Gradescope is a tool that allows instructors to be efficient, consistent and transparent in grading. It removes the management of paper from the grading process and automates time-consuming tasks, freeing instructors to give rich, individualized feedback.
How does it work? Gradescope uses optical character recognition (OCR) to organize large batches of scanned assessments and create separate submissions. By recognizing student names and ID numbers, Gradescope automatically assigns submissions based on the student roster from Blackboard.
Gradescope further unlocks efficiency by giving you the option to automatically create answer groups. This lets you grade all answers that are the same in a single click. Did 78 students correctly answer “x = 1” as the answer to “3x + 9 = 12”? Gradescope lets you mark all correct and move on to the remaining questions with a single click.
During the grading process, instructors have the option to create a rubric beforehand or on the fly. The rubric is dynamic, so point modifications to a rubric item will retroactively apply to all previously graded submissions. This can be a huge time saver in situations when you realize there are things that the rubric hadn’t been designed to anticipate, or if a mistake on the exam or in the grading process is discovered later. Rubrics can also be designed as additive, subtractive or a combination of both.
Gordon Williams, professor of mathematics at UAF, has used Gradescope in his math courses for the past two semesters in both online and face-to-face classes. For his online course, Williams found it to be a complete game changer. “For an online course it was indispensable, even if it didn’t save time (which it did). It’s tightly integrated, easy to use and doesn’t require any repetitive actions.”
Time savings aside, it also provided record management for Williams, to show what students have done. There was no lost paper, and although Williams found the process of removing staples prior to scanning to be a bit of a hassle, on the whole, it was an improvement even for a face-to-face course. Williams took advantage of Gradescope’s built-in keyboard shortcuts for mouse-free grading and found it to work very well on a tablet.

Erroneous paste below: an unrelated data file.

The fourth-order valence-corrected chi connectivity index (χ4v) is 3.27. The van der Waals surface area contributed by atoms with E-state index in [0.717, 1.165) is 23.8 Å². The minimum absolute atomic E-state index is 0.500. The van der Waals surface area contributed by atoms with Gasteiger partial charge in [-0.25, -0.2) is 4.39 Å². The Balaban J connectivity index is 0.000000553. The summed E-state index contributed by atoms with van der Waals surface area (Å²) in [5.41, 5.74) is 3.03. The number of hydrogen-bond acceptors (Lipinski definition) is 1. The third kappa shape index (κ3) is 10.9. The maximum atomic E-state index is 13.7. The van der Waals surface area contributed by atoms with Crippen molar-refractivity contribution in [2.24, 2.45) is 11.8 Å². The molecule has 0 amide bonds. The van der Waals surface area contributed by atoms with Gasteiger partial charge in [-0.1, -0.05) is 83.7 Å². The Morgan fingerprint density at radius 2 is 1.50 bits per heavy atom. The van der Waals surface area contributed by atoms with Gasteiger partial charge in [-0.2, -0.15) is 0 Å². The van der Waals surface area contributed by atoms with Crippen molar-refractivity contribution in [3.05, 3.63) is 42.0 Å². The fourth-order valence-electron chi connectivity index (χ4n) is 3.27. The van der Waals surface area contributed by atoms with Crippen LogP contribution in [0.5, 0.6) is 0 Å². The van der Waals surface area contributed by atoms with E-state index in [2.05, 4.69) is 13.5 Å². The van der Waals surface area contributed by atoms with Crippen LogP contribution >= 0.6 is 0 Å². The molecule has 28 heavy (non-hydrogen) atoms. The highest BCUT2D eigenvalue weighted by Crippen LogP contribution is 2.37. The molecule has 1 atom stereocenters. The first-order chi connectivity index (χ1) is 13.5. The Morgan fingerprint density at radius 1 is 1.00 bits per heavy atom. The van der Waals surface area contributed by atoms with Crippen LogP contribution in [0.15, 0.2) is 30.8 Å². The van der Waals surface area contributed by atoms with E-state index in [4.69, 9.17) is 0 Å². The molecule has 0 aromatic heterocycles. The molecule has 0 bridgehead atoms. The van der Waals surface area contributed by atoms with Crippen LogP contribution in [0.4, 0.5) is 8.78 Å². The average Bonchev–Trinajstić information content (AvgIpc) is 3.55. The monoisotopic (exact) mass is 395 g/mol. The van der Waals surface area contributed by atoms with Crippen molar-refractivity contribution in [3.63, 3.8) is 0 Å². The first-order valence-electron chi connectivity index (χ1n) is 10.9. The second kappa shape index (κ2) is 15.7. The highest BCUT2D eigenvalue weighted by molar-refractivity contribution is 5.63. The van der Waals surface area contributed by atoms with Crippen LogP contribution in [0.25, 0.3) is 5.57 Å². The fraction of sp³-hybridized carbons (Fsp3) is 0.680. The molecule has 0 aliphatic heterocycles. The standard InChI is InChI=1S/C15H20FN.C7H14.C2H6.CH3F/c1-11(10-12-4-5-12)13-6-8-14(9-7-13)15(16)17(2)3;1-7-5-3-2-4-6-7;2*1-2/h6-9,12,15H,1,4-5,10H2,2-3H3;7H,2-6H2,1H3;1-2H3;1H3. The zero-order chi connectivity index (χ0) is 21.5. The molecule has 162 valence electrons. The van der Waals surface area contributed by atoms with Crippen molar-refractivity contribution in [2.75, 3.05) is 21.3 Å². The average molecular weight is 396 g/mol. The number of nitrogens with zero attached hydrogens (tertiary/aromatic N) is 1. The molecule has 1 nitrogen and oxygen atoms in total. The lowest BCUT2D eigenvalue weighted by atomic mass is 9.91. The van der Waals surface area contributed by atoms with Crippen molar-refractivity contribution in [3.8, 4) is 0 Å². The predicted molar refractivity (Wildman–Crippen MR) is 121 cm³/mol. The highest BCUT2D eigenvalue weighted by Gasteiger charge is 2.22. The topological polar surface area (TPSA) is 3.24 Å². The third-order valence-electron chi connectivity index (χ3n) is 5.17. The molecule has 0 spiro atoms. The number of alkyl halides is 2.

Williams found that Gradescope made him a better and fairer grader. It made it easier for him to grade consistently because it allowed new discoveries that occur during the grading process to be applied back to earlier graded items. Williams found that he was able to give richer feedback to students because useful comments could be reused and applied to similar submissions. Knowing that a substantial, helpful comment written once could benefit many students incentivized Williams to write more comprehensive comments initially. It also saved him from writing the same comments again and again by hand.
Gradescope is flexible and allows for either instructors or students themselves to submit work. Students can submit written homework as an image or PDF from their phones, allowing instructors to grade using the standard workflow. If an instructor has TAs in their course, they can be added to a course in a TA role and join the grading process in parallel. Gradescope will ensure that no answer is shown twice to two graders working actively in a course.
Finally, Gradescope’s integration to Blackboard extends to the grade book. Once grading is complete, final grades can be synced directly to the Blackboard grade book, and Gradescope gives the option for students to be notified via email. Assignment due dates, late submissions and student regrade requests are all possible as well, and instructors can see which students view their feedback.
UAF instructors and students have access to Gradescope as part of a site license supported by eCampus. To sign up as an instructor, visit Gradescope.com and select “University of Alaska” from the drop-down menu. Use the invite code “UAF” to sign up, using an @alaska.edu email address. To sync your Blackboard course with Gradescope, follow the instructions in the video embedded below. UAF students can access Gradescope through a link that can be added to a Blackboard course or via their UA login at Gradescope.com.
Singh, A., Karayev, S., Gutowski, K., & Abbeel, P. (2017, April). Gradescope: A fast, flexible, and fair system for scalable assessment of handwritten work. In Proceedings of the fourth (2017) acm conference on learning@ scale (pp. 81-88). ACM. Retrieved from http://sergeykarayev.com/files/gradescope_las_2017.pdf
Atwood, S. A. Improved Pedagogy Enabled by Assessment Using Gradescope. https://peer.asee.org/improved-pedagogy-enabled-by-assessment-using-gradescope.pdf
Gordon is an Associate Professor of Mathematics in the Department of Mathematics & Statistics.Gordon Williams